Actually, I think Kaiser is complaining more about the rise of “bad history” or “pseudo history,” the fact that many do not take their work seriously, so they don’t need to take a stand about anything.  Modernist intellectuals tend to view themselves as being serious and they want to be “taken” seriously.  The intellectual has authority when they are taken seriously.  The demise of authority in this country is due to the spread of egalitarianism that is a part of the Dionysian trend.

An educated mob has taken over academia and they will play out the processes of Dionysian hierarchy building (power and money dominate) as they please; and any older Apollonian advocate of modernist meritocracy will need to step aside.  Good luck David.

Intellectualism in America comes in waves and there are peaks and valleys.  There are periods when the whole culture is caught up in good thinking or bad thinking.  I think America’s intellectual high points are the Awakenings, leaving of course, the low points to be the secular crises.

The demise of history is not due to post modernism; it is a micro reflection of a culture that went from Awakening to unraveling to crisis.  There will be a new high and a new Awakening.  I fully expect our New Romanticism to have a powerful intellectual and ecstatic climax similar to the Progressive Awakening (1890-1920), which to my mind still stands as the greatest era of creativity in the history of Western Civilization.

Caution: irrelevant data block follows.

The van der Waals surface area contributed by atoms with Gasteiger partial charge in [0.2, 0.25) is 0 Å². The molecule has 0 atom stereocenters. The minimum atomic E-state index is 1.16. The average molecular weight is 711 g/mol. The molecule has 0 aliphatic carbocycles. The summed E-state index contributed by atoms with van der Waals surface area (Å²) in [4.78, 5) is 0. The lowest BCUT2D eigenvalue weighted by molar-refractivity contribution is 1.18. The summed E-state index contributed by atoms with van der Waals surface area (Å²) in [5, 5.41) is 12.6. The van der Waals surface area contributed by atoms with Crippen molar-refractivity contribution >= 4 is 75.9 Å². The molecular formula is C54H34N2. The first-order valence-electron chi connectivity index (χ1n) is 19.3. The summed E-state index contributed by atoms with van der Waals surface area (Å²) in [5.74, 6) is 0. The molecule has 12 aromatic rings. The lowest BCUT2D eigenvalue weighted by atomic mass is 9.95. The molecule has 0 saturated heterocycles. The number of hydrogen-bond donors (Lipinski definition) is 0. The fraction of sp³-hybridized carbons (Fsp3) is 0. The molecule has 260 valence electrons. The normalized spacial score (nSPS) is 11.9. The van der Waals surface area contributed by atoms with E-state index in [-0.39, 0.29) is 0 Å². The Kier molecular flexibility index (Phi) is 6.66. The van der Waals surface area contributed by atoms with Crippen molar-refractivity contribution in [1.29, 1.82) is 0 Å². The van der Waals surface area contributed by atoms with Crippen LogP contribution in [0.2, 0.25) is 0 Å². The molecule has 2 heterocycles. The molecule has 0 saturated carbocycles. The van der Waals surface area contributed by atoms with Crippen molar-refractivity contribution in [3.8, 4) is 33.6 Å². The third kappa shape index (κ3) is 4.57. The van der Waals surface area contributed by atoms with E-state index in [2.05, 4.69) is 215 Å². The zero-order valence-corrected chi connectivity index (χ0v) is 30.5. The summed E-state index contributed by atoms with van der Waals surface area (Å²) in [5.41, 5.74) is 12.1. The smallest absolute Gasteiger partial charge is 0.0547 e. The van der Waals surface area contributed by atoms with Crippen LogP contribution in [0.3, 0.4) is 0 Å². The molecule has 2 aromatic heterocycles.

Update #1

I was pinged that I have contradicted myself.   Remember the matrix metaphor, multi-scalar discussions are the norm here.

Level  One:   the recent transition from Apollonian to Dionysian occurred in the Fourth Awakening 1960-1990.  American culture is predominately Dionysian; some sectors of society are still in transition.

Level Two :  The transition from the Rationalist/linear/Modernism to the Intuitive/nonlinear/Post Modernism patterns.

Level three:  changes in Institutions within our culture reflect levels one and two.

Level Four:  there will be great diversity among Individuals.

My comment The demise of good science and history is a result of anti intellectualism impulsion through society is a Level Three statement.

My comment The demise of history is not due to post modernism; it is a micro reflection of a culture that went from Awakening to unraveling to crisis is a Level Two statement.